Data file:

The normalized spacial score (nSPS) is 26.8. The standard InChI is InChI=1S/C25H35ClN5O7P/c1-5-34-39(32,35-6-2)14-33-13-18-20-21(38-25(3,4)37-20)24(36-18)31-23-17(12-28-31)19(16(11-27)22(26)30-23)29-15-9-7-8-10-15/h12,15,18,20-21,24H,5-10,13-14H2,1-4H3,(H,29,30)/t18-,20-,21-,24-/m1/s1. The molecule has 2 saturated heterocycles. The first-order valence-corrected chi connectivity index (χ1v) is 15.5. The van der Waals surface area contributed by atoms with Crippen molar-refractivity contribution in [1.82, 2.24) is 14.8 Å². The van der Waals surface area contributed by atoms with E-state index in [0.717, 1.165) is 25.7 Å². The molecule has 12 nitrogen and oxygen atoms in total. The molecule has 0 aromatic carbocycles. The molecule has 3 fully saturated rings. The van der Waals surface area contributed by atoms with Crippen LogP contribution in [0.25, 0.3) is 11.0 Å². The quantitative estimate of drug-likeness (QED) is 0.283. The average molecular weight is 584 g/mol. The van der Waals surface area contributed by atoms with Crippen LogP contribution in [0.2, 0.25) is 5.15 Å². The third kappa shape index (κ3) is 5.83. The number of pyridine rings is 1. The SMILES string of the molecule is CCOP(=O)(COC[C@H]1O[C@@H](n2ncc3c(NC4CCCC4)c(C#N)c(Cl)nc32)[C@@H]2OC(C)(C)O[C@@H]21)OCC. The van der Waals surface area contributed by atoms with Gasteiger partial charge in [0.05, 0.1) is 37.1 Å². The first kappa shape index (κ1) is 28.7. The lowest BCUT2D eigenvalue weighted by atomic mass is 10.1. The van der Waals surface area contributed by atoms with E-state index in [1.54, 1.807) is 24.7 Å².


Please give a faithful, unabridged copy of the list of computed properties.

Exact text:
The normalized spacial score (nSPS) is 26.8. The standard InChI is InChI=1S/C25H35ClN5O7P/c1-5-34-39(32,35-6-2)14-33-13-18-20-21(38-25(3,4)37-20)24(36-18)31-23-17(12-28-31)19(16(11-27)22(26)30-23)29-15-9-7-8-10-15/h12,15,18,20-21,24H,5-10,13-14H2,1-4H3,(H,29,30)/t18-,20-,21-,24-/m1/s1. The molecule has 2 saturated heterocycles. The first-order valence-corrected chi connectivity index (χ1v) is 15.5. The van der Waals surface area contributed by atoms with Crippen molar-refractivity contribution in [1.82, 2.24) is 14.8 Å². The van der Waals surface area contributed by atoms with E-state index in [0.717, 1.165) is 25.7 Å². The molecule has 12 nitrogen and oxygen atoms in total. The molecule has 0 aromatic carbocycles. The molecule has 3 fully saturated rings. The van der Waals surface area contributed by atoms with Crippen LogP contribution in [0.25, 0.3) is 11.0 Å². The quantitative estimate of drug-likeness (QED) is 0.283. The average molecular weight is 584 g/mol. The van der Waals surface area contributed by atoms with Crippen LogP contribution in [0.2, 0.25) is 5.15 Å². The third kappa shape index (κ3) is 5.83. The number of pyridine rings is 1. The SMILES string of the molecule is CCOP(=O)(COC[C@H]1O[C@@H](n2ncc3c(NC4CCCC4)c(C#N)c(Cl)nc32)[C@@H]2OC(C)(C)O[C@@H]21)OCC. The van der Waals surface area contributed by atoms with Gasteiger partial charge in [0.05, 0.1) is 37.1 Å². The first kappa shape index (κ1) is 28.7. The lowest BCUT2D eigenvalue weighted by atomic mass is 10.1. The van der Waals surface area contributed by atoms with E-state index in [1.54, 1.807) is 24.7 Å².